Providing “Healthy Aging” to the elderly is a perfect example conceiving all, these days, as the elderly became one of the vulnerable groups at risk. The loneliness and isolation forced by the current pandemic results in severe conditions, including stress disorders and PTSD. Thus, an International “Healthy Aging” initiative was established at TAU, promoting broad interdisciplinary research, combining knowledge and data analysis as well as advanced technologies, from most areas of science: including economics, art, social sciences, mental and physical health, lifestyle, engineering, etc. All that to ensure the best fitted reliable treatment and a balanced quality of life to the elderly in general, and in these days, in particular.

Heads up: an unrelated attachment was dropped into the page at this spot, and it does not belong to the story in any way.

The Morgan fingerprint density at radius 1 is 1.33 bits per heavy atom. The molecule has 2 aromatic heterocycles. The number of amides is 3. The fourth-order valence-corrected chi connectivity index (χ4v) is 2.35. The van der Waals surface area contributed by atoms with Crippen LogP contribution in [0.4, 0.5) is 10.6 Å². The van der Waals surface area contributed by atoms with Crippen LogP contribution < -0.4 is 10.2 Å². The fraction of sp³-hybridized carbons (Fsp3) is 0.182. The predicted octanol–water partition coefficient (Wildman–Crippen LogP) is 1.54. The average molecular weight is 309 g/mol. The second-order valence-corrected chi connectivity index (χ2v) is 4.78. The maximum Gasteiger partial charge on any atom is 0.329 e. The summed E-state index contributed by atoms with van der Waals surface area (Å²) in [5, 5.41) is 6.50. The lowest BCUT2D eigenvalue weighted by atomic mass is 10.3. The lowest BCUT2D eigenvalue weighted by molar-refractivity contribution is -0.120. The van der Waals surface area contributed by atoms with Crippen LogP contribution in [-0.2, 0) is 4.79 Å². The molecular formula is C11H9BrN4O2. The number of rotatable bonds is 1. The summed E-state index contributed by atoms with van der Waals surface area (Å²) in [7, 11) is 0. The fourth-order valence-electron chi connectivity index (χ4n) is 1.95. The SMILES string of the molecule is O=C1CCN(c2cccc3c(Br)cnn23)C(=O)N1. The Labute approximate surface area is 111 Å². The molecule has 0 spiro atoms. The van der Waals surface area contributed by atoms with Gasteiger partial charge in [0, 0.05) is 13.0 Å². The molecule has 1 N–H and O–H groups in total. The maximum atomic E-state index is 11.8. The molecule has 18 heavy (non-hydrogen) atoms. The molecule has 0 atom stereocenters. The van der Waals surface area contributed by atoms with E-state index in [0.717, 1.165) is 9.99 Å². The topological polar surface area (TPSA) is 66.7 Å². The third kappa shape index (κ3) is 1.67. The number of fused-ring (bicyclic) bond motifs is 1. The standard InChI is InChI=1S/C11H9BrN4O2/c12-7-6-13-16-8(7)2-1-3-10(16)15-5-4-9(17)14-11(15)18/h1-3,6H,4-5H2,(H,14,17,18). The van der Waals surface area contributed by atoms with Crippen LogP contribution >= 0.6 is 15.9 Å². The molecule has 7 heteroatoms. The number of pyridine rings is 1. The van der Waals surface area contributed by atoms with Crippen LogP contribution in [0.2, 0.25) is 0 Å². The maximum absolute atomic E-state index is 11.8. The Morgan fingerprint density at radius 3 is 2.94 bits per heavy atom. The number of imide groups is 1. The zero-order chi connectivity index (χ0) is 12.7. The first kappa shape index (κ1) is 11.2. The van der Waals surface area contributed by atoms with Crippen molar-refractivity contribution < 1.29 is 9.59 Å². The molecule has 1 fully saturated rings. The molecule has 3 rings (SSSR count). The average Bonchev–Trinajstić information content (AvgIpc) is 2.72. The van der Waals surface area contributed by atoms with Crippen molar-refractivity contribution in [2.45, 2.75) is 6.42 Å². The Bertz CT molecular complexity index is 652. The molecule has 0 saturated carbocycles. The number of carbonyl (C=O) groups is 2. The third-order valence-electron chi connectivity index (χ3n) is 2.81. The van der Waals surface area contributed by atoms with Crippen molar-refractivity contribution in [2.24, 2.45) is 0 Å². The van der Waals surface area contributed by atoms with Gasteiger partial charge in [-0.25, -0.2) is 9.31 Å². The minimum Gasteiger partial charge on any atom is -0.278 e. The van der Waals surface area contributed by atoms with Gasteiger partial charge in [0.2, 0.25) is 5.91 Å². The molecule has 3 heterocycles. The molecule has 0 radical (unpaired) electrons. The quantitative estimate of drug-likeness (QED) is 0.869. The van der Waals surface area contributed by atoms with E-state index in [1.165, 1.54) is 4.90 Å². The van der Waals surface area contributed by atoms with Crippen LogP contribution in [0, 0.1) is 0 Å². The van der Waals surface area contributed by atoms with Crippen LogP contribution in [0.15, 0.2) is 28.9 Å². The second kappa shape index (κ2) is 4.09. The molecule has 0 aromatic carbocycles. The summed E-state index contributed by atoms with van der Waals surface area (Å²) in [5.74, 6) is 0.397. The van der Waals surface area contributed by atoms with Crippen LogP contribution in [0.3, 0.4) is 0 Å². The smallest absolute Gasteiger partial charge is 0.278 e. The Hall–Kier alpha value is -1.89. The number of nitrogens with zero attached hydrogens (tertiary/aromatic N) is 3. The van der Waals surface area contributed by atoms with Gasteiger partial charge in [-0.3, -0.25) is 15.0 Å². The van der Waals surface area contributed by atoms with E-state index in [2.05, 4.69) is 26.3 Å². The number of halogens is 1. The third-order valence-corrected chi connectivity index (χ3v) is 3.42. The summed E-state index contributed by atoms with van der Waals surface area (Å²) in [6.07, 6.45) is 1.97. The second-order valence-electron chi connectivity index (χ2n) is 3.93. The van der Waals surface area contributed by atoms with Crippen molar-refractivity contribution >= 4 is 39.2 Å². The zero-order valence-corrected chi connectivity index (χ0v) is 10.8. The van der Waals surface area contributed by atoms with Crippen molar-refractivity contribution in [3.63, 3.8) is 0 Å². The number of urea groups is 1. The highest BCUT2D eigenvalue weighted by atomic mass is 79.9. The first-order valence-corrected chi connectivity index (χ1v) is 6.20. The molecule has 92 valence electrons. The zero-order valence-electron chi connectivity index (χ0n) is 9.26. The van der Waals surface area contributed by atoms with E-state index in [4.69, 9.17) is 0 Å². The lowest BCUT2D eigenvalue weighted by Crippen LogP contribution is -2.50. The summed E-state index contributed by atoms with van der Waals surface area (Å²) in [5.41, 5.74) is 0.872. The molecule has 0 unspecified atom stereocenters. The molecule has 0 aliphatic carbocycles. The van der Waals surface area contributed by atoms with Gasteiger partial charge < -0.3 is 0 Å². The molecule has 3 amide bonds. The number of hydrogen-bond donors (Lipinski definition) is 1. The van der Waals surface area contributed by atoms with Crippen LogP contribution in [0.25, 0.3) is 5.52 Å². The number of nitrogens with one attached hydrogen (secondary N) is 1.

Dr. Mira Marcus-Kalish is the Director of International Research Collaborations at Tel Aviv University. Her main areas of research are mathematical modeling, converging technologies, and data mining. Dr. Kalish holds a Ph.D. in Operations Research from the Technion, Israel Institute of Technology, where she developed one of the first computerized systems for electrocardiogram (ECG) diagnosis. Her postdoctoral training was at Harvard University, the MBCRR (Molecular Biology Computer Research and Resource) laboratory, and at the Dana Farber Cancer Institute. She was awarded her B.Sc. in Statistics and Biology from the Hebrew University of Jerusalem
talk: Elisa Bertino on Security and Privacy in the IoT, 1-2 Fri 11/20